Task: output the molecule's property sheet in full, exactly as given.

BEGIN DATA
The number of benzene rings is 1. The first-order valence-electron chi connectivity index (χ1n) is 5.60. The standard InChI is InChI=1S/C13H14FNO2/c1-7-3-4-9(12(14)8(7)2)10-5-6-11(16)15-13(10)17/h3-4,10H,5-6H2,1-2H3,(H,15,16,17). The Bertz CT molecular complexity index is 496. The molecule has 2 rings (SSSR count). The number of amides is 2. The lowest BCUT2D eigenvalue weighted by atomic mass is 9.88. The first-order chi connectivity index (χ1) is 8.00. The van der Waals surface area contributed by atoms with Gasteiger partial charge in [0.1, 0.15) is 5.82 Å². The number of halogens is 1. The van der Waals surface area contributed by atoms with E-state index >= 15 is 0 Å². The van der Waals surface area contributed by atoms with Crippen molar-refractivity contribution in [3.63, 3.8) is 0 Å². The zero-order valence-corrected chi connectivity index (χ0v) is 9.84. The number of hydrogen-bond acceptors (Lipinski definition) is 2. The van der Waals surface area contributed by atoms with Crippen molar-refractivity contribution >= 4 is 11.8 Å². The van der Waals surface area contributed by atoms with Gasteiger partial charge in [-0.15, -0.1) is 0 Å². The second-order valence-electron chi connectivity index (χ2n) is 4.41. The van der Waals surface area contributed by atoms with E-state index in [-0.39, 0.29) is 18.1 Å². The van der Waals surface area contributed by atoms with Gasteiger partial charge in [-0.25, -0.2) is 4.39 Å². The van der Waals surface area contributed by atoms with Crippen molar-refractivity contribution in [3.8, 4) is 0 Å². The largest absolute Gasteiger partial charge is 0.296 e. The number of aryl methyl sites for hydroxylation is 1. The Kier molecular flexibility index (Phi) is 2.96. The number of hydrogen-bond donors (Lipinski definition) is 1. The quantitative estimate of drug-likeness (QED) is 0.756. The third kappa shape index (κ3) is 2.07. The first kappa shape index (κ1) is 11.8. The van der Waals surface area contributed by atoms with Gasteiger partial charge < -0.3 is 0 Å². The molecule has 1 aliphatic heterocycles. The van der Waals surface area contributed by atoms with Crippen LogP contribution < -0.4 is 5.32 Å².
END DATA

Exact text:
The number of benzene rings is 1. The first-order valence-electron chi connectivity index (χ1n) is 5.60. The standard InChI is InChI=1S/C13H14FNO2/c1-7-3-4-9(12(14)8(7)2)10-5-6-11(16)15-13(10)17/h3-4,10H,5-6H2,1-2H3,(H,15,16,17). The Bertz CT molecular complexity index is 496. The molecule has 2 rings (SSSR count). The number of amides is 2. The lowest BCUT2D eigenvalue weighted by atomic mass is 9.88. The first-order chi connectivity index (χ1) is 8.00. The van der Waals surface area contributed by atoms with Gasteiger partial charge in [0.1, 0.15) is 5.82 Å². The number of halogens is 1. The van der Waals surface area contributed by atoms with E-state index >= 15 is 0 Å². The van der Waals surface area contributed by atoms with Crippen molar-refractivity contribution in [3.63, 3.8) is 0 Å². The zero-order valence-corrected chi connectivity index (χ0v) is 9.84. The number of hydrogen-bond acceptors (Lipinski definition) is 2. The van der Waals surface area contributed by atoms with Crippen molar-refractivity contribution >= 4 is 11.8 Å². The van der Waals surface area contributed by atoms with Gasteiger partial charge in [-0.15, -0.1) is 0 Å². The second-order valence-electron chi connectivity index (χ2n) is 4.41. The van der Waals surface area contributed by atoms with E-state index in [-0.39, 0.29) is 18.1 Å². The van der Waals surface area contributed by atoms with Gasteiger partial charge in [-0.25, -0.2) is 4.39 Å². The van der Waals surface area contributed by atoms with Crippen molar-refractivity contribution in [3.8, 4) is 0 Å². The largest absolute Gasteiger partial charge is 0.296 e. The number of aryl methyl sites for hydroxylation is 1. The Kier molecular flexibility index (Phi) is 2.96. The number of hydrogen-bond donors (Lipinski definition) is 1. The quantitative estimate of drug-likeness (QED) is 0.756. The third kappa shape index (κ3) is 2.07. The first kappa shape index (κ1) is 11.8. The van der Waals surface area contributed by atoms with Gasteiger partial charge < -0.3 is 0 Å². The molecule has 1 aliphatic heterocycles. The van der Waals surface area contributed by atoms with Crippen LogP contribution < -0.4 is 5.32 Å².